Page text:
Black women have known about the shortage of black men for decades. Now others are taking notice.In December, ABC's Nightline addressed the issue. "Let's take 100 black men. By the time you eliminate those without a high school diploma (21 percent), the unemployed (17 percent) and those ages 25-34 who are incarcerated (8 percent), you have only half of black men, 54 percent, whom many black women find acceptable." Here is one more statistic: There are 1.8 million more black women in the U.S. than there are black men, according to the U.S. Census Bureau. Where does that leave the next generation of girls? In the same place as the women who came before them. I married my best friend who happened to be white, but I definitely dated black men in hopes I would one day walk down the aisle with one. As for Simone and Nadia, I don't care who they marry. I don't even care if they marry. These are decisions each will make much later. As long as they have healthy relationships and are treated well, I will be happy. Ken, I suspect, is keeping his options open. More than one person has suggested he purchase a shotgun. I do have a bit of advice if either one decides a black man will be her prince charming: Marry young. Find him in college and close the deal shortly after graduation. What I am saying sounds so cold, so businesslike, so premature. It is all of those things. I have talked with girlfriends for hours and hours about this issue. I have watched it featured on television, in magazines, in books. It is a problem, and I don't think it is going away. In the end, it is just my advice. Simone and Nadia don't have to take it. We will have to endure all kinds of breakups and makeups before we can get to that point, but first Ken will have to put away his shotgun.
As we walked into the theater to see Disney's new movie, I overheard a mother saying she was just as excited to see the movie featuring Disney's first black princess as her daughter. I think that pretty much sums up how so many people feel about about The Princess and the Frog. A good friend of mine who doesn't have any children has already seen it, and I have another who shushed me this morning because I was revealing too much of the plot to her. This movie appeals to the little black girls and the black women who wished there had been a princess that looked like them when they were growing up.Simone and Nadia loved the new Disney movie. Of all the animated movies we have seen, not one has ever held their attention like The Princess and the Frog. There have been bathroom breaks and crying jags. Sometimes, they have simply lost interest and wanted to walk up and down the stairs. I am sure it helped they saw the movie trailer on the Disney channel and that toys have been in stores for months. Simone knew about the big kiss that turns Tiana into a frog, and Nadia cried when the credits rolled because "it ended." I should note that the movie's bad character is a man who practices voo-doo, and he may be a bit too scary for younger children. Nadia did not cry but seemed anxious when the man and his wicked friends were on the screen. I enjoyed the music and most of the characters, and I appreciated the focus on hard work. I was disappointed Tiana is a frog during most of the movie, and it appeared, at least to me, Prince Naveen saved the day.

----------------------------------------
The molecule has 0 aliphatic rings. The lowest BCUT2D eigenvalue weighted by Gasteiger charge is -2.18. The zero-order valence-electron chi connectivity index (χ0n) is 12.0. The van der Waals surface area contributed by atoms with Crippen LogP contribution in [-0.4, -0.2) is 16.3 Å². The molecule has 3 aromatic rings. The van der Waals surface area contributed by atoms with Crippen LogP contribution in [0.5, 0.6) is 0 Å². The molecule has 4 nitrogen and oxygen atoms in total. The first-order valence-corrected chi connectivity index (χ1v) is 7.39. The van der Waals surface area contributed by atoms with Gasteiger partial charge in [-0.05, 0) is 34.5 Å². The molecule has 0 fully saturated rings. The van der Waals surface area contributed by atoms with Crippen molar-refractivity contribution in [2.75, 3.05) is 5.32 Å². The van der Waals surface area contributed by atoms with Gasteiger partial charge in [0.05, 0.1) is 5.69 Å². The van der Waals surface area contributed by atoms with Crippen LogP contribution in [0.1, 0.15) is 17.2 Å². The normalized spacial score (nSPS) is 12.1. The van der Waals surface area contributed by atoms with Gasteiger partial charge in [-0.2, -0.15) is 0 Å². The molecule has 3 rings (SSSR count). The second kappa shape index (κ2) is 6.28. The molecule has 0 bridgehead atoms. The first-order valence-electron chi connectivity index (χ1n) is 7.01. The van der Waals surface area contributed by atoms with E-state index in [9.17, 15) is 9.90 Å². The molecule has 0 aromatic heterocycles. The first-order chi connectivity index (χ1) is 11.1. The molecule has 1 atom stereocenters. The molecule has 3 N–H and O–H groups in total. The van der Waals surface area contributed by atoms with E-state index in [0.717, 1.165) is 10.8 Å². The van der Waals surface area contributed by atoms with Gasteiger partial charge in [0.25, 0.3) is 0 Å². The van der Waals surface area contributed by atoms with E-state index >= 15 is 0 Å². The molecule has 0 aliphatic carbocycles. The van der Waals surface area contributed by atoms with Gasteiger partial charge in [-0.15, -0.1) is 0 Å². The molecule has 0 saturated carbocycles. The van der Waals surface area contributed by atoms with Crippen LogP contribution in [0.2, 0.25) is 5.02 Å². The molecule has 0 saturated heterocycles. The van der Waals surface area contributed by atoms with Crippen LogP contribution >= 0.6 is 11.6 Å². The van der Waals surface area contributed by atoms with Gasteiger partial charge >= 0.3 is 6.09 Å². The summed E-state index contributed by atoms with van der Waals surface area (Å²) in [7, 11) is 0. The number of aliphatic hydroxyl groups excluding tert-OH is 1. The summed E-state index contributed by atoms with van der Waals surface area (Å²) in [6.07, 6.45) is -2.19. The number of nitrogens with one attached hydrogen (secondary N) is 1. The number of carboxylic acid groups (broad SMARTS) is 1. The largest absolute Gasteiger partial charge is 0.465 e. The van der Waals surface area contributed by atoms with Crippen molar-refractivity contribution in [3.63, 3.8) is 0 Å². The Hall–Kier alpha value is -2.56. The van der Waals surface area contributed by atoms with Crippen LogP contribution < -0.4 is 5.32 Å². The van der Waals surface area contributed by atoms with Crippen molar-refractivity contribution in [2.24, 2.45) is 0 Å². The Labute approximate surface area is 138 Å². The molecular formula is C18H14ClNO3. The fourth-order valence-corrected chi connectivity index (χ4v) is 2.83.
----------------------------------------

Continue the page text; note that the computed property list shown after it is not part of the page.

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Simone, Cars, and Race was published on theroot.com this week. Today, slate.com picked it up. Below is a response I received from a Slate reader who said she didn't mind if I shared her story with Honeysmoke readers. Enjoy.
I am so white I am almost translucent. My husband (now ex-) is Italian, of immigrants from Naples and Stromboli and very dark skinned. Our children always put it together that the Italian side of the family has dark skin and the non-Italian side has lighter skin. On the day my son started 1st grade he came home to tell me he had a new friend! He's a nice boy and so much fun and likes to play guns and build forts and so forth and so on and didn't seem to know his name or anything else about him but he wanted him to come over one day after school. And then added "He's even more Italian than WE are!" Sure enough a couple of days later the little boy came over and is black/African American!